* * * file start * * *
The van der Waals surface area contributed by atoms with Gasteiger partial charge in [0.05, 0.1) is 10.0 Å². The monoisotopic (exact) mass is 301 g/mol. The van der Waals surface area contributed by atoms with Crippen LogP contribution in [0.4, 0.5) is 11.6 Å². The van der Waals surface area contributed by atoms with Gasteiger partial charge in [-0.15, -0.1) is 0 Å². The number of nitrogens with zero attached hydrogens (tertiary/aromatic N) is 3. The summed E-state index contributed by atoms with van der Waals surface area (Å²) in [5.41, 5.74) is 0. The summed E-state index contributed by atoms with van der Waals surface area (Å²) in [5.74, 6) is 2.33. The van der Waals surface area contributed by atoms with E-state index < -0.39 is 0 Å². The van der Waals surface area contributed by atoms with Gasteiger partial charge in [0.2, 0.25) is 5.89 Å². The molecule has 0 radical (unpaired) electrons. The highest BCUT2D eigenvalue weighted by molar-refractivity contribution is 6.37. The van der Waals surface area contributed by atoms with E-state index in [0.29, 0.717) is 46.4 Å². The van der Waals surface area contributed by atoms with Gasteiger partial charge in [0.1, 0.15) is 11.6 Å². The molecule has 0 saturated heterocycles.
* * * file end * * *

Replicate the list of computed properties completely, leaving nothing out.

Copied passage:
The van der Waals surface area contributed by atoms with Gasteiger partial charge in [0.05, 0.1) is 10.0 Å². The monoisotopic (exact) mass is 301 g/mol. The van der Waals surface area contributed by atoms with Crippen LogP contribution in [0.4, 0.5) is 11.6 Å². The van der Waals surface area contributed by atoms with Gasteiger partial charge in [-0.15, -0.1) is 0 Å². The number of nitrogens with zero attached hydrogens (tertiary/aromatic N) is 3. The summed E-state index contributed by atoms with van der Waals surface area (Å²) in [5.41, 5.74) is 0. The summed E-state index contributed by atoms with van der Waals surface area (Å²) in [5.74, 6) is 2.33. The van der Waals surface area contributed by atoms with E-state index < -0.39 is 0 Å². The van der Waals surface area contributed by atoms with Gasteiger partial charge in [0.2, 0.25) is 5.89 Å². The molecule has 0 radical (unpaired) electrons. The highest BCUT2D eigenvalue weighted by molar-refractivity contribution is 6.37. The van der Waals surface area contributed by atoms with E-state index in [0.29, 0.717) is 46.4 Å². The van der Waals surface area contributed by atoms with Gasteiger partial charge in [0.1, 0.15) is 11.6 Å². The molecule has 0 saturated heterocycles.